Portugal’s 17 UNESCO World Heritage sites put the country firmly on Europe’s tourism podium offering a rich variety of experiences from vineyard culture to Roman ruins and prehistoric rock art.
Europe is home to almost half of the world’s 1,154 sites, of which 17 are in Portugal. The Laurisilva of Madeira is the sole natural UNESCO World Heritage site in Portugal and the largest surviving area of laurel forest in the world.
While other sites offer something for every type of culture vulture from historic city centres and ancient art to one of Europe’s finest examples of a traditional wine making region.
UNESCO World Heritage sites in Portugal
Historic centre of Guimarães
The medieval town of Guimarães was the first capital of Portugal in the 12th century and is strongly associated with the emergence of the Portuguese national identity and language. Since then, Guimarães has evolved into a modern city with a well preserved historic centre where tourists can see the development of Portuguese architecture from the 15th to the 19th century.
Cultural Landscape of Sintra
One of the most well known UNESCO World Heritage sites in Portugal is the Cultural Landscape of Sintra perched in the hills near Lisbon. The area includes around 960 hectares with palaces, parks, monuments and plants. The most notable sites include the National Palace of Sintra and the National Palace of Pena.
Portugal is home to an unrivalled destination for Palaeolithic art, giving visitors a glimpse into the first signs of human drawings. One of the most impressive open air sites full of prehistoric art is found at the Côa Valley and Spain’s Siega Verde. Hundreds of panels with animal figures carved over several millennia have been discovered at both sites showing horses, mountain goats, deer, cattle and a rare engraving of a human form.
Historic centre of Porto
The historic centre of Porto dates back 2,000 years with styles and influences from different eras including Gothic, Roman, Art Nouveau, and Baroque. Porto’s medieval past can be seen in the remaining sections of the Fernandine walls, while some of the most notable buildings include the Sé do Porto cathedral and the Monastery of Serra do Pilar.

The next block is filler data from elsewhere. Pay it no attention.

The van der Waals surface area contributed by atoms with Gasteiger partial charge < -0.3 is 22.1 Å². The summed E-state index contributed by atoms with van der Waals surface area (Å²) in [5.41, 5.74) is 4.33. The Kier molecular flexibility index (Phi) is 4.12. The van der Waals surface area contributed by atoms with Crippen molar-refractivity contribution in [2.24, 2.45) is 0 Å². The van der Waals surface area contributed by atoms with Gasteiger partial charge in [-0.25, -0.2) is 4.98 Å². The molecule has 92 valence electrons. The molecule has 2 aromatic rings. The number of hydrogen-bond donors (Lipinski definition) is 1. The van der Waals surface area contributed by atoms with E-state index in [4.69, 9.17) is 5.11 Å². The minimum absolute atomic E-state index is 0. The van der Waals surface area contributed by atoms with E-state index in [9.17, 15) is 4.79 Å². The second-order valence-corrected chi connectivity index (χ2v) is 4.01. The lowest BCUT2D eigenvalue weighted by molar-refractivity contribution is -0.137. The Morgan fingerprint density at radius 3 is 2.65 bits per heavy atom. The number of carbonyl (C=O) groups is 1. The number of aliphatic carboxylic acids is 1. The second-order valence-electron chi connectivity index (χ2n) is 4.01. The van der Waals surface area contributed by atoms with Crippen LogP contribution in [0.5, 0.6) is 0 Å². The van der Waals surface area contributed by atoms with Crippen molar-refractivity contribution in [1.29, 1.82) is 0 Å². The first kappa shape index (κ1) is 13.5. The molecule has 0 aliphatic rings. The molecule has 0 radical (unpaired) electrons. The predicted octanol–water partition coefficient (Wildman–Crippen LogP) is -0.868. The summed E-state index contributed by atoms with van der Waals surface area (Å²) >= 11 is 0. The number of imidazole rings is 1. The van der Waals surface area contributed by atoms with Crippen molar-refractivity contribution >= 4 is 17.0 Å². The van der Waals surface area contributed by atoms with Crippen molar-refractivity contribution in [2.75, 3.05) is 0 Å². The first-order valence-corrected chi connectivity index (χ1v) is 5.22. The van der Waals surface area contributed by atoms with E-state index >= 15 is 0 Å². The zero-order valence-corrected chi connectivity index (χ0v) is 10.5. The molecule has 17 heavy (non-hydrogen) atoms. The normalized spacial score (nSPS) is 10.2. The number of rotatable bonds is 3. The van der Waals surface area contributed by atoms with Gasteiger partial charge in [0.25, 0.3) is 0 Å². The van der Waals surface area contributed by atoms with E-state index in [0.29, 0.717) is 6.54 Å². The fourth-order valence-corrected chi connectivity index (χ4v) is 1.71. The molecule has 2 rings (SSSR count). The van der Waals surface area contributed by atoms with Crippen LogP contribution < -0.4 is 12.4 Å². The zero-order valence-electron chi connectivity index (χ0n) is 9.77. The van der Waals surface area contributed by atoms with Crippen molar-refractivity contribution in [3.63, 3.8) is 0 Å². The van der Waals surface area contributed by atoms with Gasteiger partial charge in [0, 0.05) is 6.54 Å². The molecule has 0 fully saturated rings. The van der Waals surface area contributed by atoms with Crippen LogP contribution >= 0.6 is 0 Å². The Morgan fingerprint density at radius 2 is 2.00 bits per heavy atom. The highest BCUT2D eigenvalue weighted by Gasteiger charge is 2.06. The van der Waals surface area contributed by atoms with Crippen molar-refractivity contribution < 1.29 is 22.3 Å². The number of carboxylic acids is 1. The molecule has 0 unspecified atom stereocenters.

Monastery of Alcobaça
The Monastery of Alcobaça is the largest church in Portugal, founded in the 12th century by the country’s first king Alfonso I. It dates back to 1178, around the same time as the foundations of Portugal as a nation were being built, and is now a museum. At its peak, the monastery was home to more than 900 monks who took it in turns to hold Mass nonstop.
Historic Centre of Évora
Evora is the best example of a city from Portugal’s golden age after much of Lisbon was destroyed by the 1755 earthquake. Its historic city centre joins the UNESCO World Heritage sites in Portugal and was built in the 17th century.
University of Coimbra – Alta and Sofia
The University of Coimbra was founded in 1290 when Coimbra was the capital of Portugal. It was the country’s only university for more than 600 years until 1911 and remains one of the most distinguished universities in the world.
Alto Douro Wine Region
Wine tourism in Portugal starts in the Alto Douro Wine Region where wine has been produced for some 2,000 years. It is one of the finest examples of a traditional wine-producing region in Europe, covering more than over 24,600 hectares, and was recognised by UNESCO as an “outstanding example of humankind’s unique relationship with the natural environment.”
Sanctuary of Bom Jesus do Monte in Braga
Another of the UNESCO World Heritage sites in Portugal is the Sanctuary of Bom Jesus do Monte in Braga.